Just a note to quell some of the rumors over here on E Street. While we hope to be back with you soon, the E Street Band won’t be touring in 2019. Before I go back to my day job, the year will be consumed with a break after our Broadway run and various recording projects I’ve been working on. We do hope to see you soon, and until then, we have some mighty E Streeters out there regularly performing with their own projects who’d love and deserve your support. All love and Happy Holidays!
Born to Run was the album that sparked my appreciation for Bruce Springsteen’s music, but Darkness on the Edge of Town was the album that made me a fan.
In 2015, when Born to Run turned 40, I wrote about the day I fell in love with it. A chance discussion about Springsteen at a family reunion sent me reaching for the Bruce albums on my iPod the next day, as my family traversed an epic snowstorm to drive back home. I had five Bruce records on my mp3 player, but I’d never really given full attention to any of them. They were all records from my parents’ CD collection, and at the time, I still stupidly believed (perhaps self-consciously) that older music couldn’t be my music in the same way as something released in my lifetime.
On that snowy drive home, I cycled through the Bruce albums on my iPod: the bombastic, optimistic dream of Born to Run; the scrappy underdog symphony of Greetings from Asbury Park; the deeply ‘80s-sounding Born in the U.S.A.; the resilient recovery rock of The Rising; and the sparse storytelling of Devils and Dust. I loved Born to Run immediately. I liked The Rising a lot, too. I had trouble getting over how dated Greetings and Born in the U.S.A. sounded to my ears at the time, but I liked the songs. And Devils was fine, but mostly didn’t move me.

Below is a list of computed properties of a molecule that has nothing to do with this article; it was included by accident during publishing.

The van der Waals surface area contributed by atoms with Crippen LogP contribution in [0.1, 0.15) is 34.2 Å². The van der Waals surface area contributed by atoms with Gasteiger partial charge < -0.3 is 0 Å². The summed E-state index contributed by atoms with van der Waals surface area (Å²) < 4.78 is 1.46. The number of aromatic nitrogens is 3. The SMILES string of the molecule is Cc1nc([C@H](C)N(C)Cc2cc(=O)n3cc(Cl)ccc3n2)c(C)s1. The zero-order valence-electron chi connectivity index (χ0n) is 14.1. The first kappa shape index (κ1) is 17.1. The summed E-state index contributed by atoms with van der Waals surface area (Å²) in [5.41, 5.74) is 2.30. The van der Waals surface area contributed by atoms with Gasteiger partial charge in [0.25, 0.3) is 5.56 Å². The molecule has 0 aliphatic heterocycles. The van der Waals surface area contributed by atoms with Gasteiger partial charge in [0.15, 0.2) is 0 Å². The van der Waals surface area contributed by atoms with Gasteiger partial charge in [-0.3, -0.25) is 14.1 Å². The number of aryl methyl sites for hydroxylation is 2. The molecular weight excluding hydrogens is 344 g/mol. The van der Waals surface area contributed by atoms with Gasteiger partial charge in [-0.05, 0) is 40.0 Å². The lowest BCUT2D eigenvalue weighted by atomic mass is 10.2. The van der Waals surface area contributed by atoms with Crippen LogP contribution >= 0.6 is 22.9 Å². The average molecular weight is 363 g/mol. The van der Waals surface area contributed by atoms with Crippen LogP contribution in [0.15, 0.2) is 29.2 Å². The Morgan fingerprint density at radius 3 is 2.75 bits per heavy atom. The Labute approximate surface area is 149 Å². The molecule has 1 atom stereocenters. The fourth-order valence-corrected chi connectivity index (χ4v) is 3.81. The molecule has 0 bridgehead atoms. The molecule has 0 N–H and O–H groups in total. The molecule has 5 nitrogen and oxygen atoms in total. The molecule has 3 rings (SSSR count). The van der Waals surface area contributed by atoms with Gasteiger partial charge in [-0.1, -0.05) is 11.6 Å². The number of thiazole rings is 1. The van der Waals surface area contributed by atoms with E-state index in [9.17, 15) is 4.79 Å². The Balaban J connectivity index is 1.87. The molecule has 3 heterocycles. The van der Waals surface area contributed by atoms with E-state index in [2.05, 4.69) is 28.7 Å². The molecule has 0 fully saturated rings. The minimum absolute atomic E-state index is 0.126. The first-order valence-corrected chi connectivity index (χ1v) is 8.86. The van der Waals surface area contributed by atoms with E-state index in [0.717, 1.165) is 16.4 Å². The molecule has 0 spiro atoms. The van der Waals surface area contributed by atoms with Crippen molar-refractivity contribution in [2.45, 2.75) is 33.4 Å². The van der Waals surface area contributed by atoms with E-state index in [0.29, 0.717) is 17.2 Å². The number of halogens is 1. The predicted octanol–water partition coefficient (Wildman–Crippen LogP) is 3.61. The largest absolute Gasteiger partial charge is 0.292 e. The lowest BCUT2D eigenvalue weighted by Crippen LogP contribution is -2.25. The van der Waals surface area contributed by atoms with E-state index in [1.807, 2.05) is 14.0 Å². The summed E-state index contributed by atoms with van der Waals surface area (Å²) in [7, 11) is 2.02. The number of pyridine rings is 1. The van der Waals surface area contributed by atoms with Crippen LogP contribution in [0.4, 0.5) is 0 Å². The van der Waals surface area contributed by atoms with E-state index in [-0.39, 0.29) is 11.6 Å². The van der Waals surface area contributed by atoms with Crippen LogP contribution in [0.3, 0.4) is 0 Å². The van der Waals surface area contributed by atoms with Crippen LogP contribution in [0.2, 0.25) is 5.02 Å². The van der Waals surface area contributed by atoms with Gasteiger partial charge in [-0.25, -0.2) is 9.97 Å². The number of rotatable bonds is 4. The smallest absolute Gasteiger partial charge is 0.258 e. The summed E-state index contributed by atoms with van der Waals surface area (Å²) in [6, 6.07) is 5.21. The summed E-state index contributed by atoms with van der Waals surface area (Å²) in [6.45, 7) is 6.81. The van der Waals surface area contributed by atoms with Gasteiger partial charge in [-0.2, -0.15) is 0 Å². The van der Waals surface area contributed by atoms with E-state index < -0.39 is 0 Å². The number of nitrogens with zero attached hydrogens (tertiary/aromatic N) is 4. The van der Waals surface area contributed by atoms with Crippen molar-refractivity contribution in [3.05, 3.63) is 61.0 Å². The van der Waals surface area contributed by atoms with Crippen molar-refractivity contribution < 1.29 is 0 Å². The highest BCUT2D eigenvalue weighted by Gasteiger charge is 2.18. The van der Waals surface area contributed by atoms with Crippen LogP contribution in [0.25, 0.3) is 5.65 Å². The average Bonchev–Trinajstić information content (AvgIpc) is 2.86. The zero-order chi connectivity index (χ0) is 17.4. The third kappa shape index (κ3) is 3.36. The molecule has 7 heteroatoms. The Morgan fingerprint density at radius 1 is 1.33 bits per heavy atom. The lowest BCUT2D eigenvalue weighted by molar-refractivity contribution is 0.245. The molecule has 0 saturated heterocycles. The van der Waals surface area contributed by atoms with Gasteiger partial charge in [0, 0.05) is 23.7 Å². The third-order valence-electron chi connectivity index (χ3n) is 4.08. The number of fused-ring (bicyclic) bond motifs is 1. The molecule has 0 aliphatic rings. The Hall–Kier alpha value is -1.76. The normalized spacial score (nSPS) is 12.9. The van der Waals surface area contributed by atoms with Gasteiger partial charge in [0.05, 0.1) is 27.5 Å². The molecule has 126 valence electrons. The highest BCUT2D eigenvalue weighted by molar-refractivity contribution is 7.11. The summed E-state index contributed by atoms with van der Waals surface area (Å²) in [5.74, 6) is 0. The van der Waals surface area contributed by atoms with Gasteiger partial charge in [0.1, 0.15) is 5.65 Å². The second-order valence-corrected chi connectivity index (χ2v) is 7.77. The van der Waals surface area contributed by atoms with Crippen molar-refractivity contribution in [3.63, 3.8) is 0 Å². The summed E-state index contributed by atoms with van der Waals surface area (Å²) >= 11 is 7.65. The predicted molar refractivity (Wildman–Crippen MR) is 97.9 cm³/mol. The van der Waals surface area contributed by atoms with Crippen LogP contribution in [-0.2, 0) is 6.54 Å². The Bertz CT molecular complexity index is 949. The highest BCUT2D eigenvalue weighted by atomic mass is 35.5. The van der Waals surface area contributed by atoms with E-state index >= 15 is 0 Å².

I wanted to do some shows that were as personal and as intimate as possible. I chose Broadway for this project because it has the beautiful old theaters which seemed like the right setting for what I have in mind. In fact, with one or two exceptions, the 960 seats of the Walter Kerr Theatre is probably the smallest venue I’ve played in the last 40 years. My show is just me, the guitar, the piano and the words and music. Some of the show is spoken, some of it is sung. It loosely follows the arc of my life and my work. All of it together is in pursuit of my constant goal to provide an entertaining evening and to communicate something of value.
Bruce Springsteen and Joe Grushecky have teamed up for the anti-Trump song “That’s What Makes Us Great.” The song is available for purchase on Grushecky’s website. Joe talked with the Pittsburg Post-Gazette about the song’s origins:
“I had this song, and Bruce and I had been talking. I sent it to him and he liked it. I said, ‘What do you think about singing on it?’ He gave it the Bruce treatment.”
Rather than hooking up in the studio, they handled it all digitally, long distance. The Houserockers laid down the track with Rick Witkowski, Brian Coleman and Grushecky’s son Johnny producing. Springsteen, who wrapped up a world tour with the E Street band in February, emailed his part from Jersey.
The book is like one of Mr. Springsteen’s shows — long, ecstatic, exhausting, filled with peaks and valleys. It’s part séance and part keg party, and then the house lights come up and you realize that, A) you look ridiculous dancing to “Twist and Shout” and, B) you will be driving home in a minivan and not a Camaro.
His writing voice is much like his speaking voice; there’s a big, raspy laugh on at least every other page. There’s some raunch here. This book has not been utterly sanitized for anyone’s protection, and many of the best lines won’t be printed in this newspaper. Most important, “Born to Run” is, like his finest songs, closely observed from end to end. His story is intimate and personal, but he has an interest in other people and a gift for sizing them up.
What might better serve the good of the Republic is the planned release, sometime next year, of Springsteen’s first album of entirely new songs since Wrecking Ball. (His last studio album, 2014’s High Hopes, consisted of covers, new recordings of older songs, and orphaned songs from sessions for his preceding albums.) The new album, as yet untitled, has been finished for more than a year but has sat on the shelf while Springsteen has busied himself with the tour and the book.
That makes at least two really good articles in this issue — the other being from Nick Bilton on Theranos.